Tables, graphs, infographics and symbols. We usually deal with food labels and have seen all sorts of things. Speaking of labels, the Italian Ministries of Economic Development, Health and Agriculture announced they would endorse the implementation of the so-called NutrInform Battery system, where a battery-style symbol indicates the nutritional value of a food item.
Basically, the Italian response to the notorious “traffic light labeling”, largely used in the United Kingdom with France in favor of this practice, and then widespread in several European countries, where the traffic light label shows how often a food item should be consumed. From “anytime you like” green to “with great moderation” red.
Providing consumers with the right tool to autonomously manage their own diets according to the quantities suggested by the European Union, without going into too much detail, is surely positive, but it is worth remembering that the mere nutritional value, highly relevant as it is, does not contain all the basic elements of a conscious food choice per se.
Sure enough, more and more people now are willing to know how that item was made, about its environmental impact and, in case of an animal byproduct, what the animals’ feed was and how they were raised. There is quite a difference between cattle raised in open range conditions, fed just with grass and hay, and that may access a wood freely, and silage-fed animals who experienced intensive farming in cowsheds, with no room for movement, and consequently taking higher doses of drugs to remain healthy in such a confined environment.
Definitely a consistent difference both in terms of animal welfare and environmental impact (and this reflects on milk and meat quality). Nevertheless, it is impossibile to perceive all the above just looking at the nutritional value and, therefore, this information remains undetectable through traditional labeling.
It is no time for a graph trying to let us know about the amount of sugar, proteins and fats we are ingesting when we have a slice of bread. We definitely need to know if any pesticides or fertilizers were used to grow wheat, and where it is from, how it was processed into flour and if any enhancers were added. And again, the distance between the mill and the bakery, which yeasts were used to make the dough and, why not, who the bread-maker was, as well as the one who physically baked it.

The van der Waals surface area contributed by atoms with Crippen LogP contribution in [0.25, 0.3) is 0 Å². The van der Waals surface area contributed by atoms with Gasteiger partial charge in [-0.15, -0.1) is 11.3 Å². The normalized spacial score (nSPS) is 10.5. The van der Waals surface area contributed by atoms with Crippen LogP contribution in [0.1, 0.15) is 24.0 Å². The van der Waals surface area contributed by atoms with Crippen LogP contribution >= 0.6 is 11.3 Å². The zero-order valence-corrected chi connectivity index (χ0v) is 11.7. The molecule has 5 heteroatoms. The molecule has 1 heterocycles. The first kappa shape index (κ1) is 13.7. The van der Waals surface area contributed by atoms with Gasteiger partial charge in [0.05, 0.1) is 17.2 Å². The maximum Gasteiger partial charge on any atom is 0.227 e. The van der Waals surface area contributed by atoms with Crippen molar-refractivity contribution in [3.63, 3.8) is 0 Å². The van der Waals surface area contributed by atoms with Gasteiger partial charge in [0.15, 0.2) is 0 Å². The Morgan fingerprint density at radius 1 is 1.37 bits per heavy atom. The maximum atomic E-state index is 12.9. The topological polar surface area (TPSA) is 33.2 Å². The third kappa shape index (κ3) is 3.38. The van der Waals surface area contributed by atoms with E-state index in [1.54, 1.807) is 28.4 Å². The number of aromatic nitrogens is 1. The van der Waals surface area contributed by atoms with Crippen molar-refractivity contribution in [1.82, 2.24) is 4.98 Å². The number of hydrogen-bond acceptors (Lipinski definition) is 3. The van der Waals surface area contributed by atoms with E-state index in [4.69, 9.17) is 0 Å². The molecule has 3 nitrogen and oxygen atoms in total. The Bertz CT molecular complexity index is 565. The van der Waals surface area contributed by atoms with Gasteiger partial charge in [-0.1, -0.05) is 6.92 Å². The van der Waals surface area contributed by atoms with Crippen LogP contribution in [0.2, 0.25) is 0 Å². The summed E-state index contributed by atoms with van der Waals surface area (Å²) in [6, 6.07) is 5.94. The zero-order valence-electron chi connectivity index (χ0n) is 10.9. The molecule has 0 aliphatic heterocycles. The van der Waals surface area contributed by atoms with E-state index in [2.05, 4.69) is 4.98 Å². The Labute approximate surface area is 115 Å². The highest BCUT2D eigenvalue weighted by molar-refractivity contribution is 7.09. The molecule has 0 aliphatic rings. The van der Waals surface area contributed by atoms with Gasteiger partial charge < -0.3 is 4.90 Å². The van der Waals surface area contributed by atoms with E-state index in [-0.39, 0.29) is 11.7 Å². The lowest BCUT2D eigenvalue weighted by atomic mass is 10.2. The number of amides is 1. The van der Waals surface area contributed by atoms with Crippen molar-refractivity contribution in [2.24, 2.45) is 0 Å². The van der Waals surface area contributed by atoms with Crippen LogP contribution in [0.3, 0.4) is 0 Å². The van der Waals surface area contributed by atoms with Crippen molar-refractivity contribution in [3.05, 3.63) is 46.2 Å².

And careful, since we are not talking science fiction here, all of this already exists.
Slow Food launched the Narrative Label some years ago, with the aim to provide the consumers precisely with this information. A more and more popular tool that is spreading like wildfire and is being largely used by Italian food-makers, the latest is Consorzio del Parmigiano Reggiano, currently testing these labels in some creameries.
And there is no need to have labels as QR code like the one that Cooperativa Alce Nero is already using, for instance, is just perfect to give access to a number of data that were impossible to obtain not long ago, including multimedia clips and material. This is what technology serving people is all about, and future labeling will surely work this way. The virtuous ones, those who have a major interest in letting consumers know how they work, are then rightfully rewarded.
Food production is one of the main reasons for the climate and environmental emergency we are all experiencing, and food sovereignty is also threatened by a deteriorating environment. We need to retrace all the steps of the food chain, to find a way out from this vicious circle seeing food as a tormentor and a victim at the same time – this is how we can make aware and conscious decisions.